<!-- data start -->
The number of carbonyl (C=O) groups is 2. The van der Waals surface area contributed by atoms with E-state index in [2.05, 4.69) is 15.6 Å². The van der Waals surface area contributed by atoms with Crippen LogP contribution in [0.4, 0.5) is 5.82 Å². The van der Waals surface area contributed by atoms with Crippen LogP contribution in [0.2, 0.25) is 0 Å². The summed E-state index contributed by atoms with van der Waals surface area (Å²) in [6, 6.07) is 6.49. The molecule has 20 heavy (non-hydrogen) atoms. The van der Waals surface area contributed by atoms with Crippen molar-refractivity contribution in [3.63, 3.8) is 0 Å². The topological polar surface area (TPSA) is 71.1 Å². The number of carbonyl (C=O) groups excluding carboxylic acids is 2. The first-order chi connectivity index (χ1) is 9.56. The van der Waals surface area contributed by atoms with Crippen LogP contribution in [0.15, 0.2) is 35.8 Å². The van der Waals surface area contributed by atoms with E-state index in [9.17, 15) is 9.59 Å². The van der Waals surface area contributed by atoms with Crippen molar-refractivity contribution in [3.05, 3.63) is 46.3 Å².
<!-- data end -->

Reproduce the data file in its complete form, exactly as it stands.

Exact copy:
The number of carbonyl (C=O) groups is 2. The van der Waals surface area contributed by atoms with E-state index in [2.05, 4.69) is 15.6 Å². The van der Waals surface area contributed by atoms with Crippen LogP contribution in [0.4, 0.5) is 5.82 Å². The van der Waals surface area contributed by atoms with Crippen LogP contribution in [0.2, 0.25) is 0 Å². The summed E-state index contributed by atoms with van der Waals surface area (Å²) in [6, 6.07) is 6.49. The molecule has 20 heavy (non-hydrogen) atoms. The van der Waals surface area contributed by atoms with Crippen molar-refractivity contribution in [3.63, 3.8) is 0 Å². The topological polar surface area (TPSA) is 71.1 Å². The number of carbonyl (C=O) groups excluding carboxylic acids is 2. The first-order chi connectivity index (χ1) is 9.56. The van der Waals surface area contributed by atoms with Crippen LogP contribution in [0.15, 0.2) is 35.8 Å². The van der Waals surface area contributed by atoms with E-state index in [9.17, 15) is 9.59 Å². The van der Waals surface area contributed by atoms with Crippen molar-refractivity contribution in [3.05, 3.63) is 46.3 Å².